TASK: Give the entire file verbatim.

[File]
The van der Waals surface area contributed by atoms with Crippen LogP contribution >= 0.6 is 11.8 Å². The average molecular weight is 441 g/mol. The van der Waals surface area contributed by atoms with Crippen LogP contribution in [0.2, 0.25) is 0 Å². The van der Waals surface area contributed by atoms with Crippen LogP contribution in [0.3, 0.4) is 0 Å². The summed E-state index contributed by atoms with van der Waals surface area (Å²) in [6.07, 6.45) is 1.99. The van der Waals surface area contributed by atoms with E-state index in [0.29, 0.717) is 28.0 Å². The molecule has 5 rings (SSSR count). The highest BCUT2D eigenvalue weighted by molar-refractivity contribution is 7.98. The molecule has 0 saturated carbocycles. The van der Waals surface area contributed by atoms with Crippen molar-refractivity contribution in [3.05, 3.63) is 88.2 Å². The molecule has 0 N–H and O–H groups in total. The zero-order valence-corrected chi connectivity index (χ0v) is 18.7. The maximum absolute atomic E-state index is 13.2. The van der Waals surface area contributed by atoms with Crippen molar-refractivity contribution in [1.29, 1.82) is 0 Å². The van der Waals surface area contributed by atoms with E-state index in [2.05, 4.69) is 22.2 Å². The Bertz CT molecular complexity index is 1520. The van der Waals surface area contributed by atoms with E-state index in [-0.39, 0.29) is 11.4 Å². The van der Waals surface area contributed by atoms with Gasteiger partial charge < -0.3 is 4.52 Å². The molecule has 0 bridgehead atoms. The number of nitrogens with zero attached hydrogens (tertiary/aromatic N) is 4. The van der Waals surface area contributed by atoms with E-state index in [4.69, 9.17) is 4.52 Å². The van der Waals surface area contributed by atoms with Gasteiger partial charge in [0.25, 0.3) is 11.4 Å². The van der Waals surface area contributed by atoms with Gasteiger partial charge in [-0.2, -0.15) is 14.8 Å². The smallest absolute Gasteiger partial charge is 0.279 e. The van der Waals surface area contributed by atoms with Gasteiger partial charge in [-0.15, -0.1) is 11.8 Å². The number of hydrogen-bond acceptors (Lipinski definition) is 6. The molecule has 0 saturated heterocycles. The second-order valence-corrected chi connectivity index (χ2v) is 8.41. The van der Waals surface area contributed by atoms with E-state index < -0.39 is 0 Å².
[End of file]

The van der Waals surface area contributed by atoms with Crippen LogP contribution >= 0.6 is 11.8 Å². The average molecular weight is 441 g/mol. The van der Waals surface area contributed by atoms with Crippen LogP contribution in [0.2, 0.25) is 0 Å². The van der Waals surface area contributed by atoms with Crippen LogP contribution in [0.3, 0.4) is 0 Å². The summed E-state index contributed by atoms with van der Waals surface area (Å²) in [6.07, 6.45) is 1.99. The van der Waals surface area contributed by atoms with E-state index in [0.29, 0.717) is 28.0 Å². The molecule has 5 rings (SSSR count). The highest BCUT2D eigenvalue weighted by molar-refractivity contribution is 7.98. The molecule has 0 saturated carbocycles. The van der Waals surface area contributed by atoms with Crippen molar-refractivity contribution in [3.05, 3.63) is 88.2 Å². The molecule has 0 N–H and O–H groups in total. The zero-order valence-corrected chi connectivity index (χ0v) is 18.7. The maximum absolute atomic E-state index is 13.2. The van der Waals surface area contributed by atoms with Crippen molar-refractivity contribution in [1.29, 1.82) is 0 Å². The van der Waals surface area contributed by atoms with E-state index in [2.05, 4.69) is 22.2 Å². The Bertz CT molecular complexity index is 1520. The van der Waals surface area contributed by atoms with E-state index in [-0.39, 0.29) is 11.4 Å². The van der Waals surface area contributed by atoms with Gasteiger partial charge < -0.3 is 4.52 Å². The molecule has 0 bridgehead atoms. The number of nitrogens with zero attached hydrogens (tertiary/aromatic N) is 4. The van der Waals surface area contributed by atoms with E-state index in [4.69, 9.17) is 4.52 Å². The van der Waals surface area contributed by atoms with Gasteiger partial charge in [0.25, 0.3) is 11.4 Å². The van der Waals surface area contributed by atoms with Gasteiger partial charge in [-0.2, -0.15) is 14.8 Å². The smallest absolute Gasteiger partial charge is 0.279 e. The van der Waals surface area contributed by atoms with Gasteiger partial charge in [-0.15, -0.1) is 11.8 Å². The number of hydrogen-bond acceptors (Lipinski definition) is 6. The molecule has 0 saturated heterocycles. The second-order valence-corrected chi connectivity index (χ2v) is 8.41. The van der Waals surface area contributed by atoms with E-state index < -0.39 is 0 Å².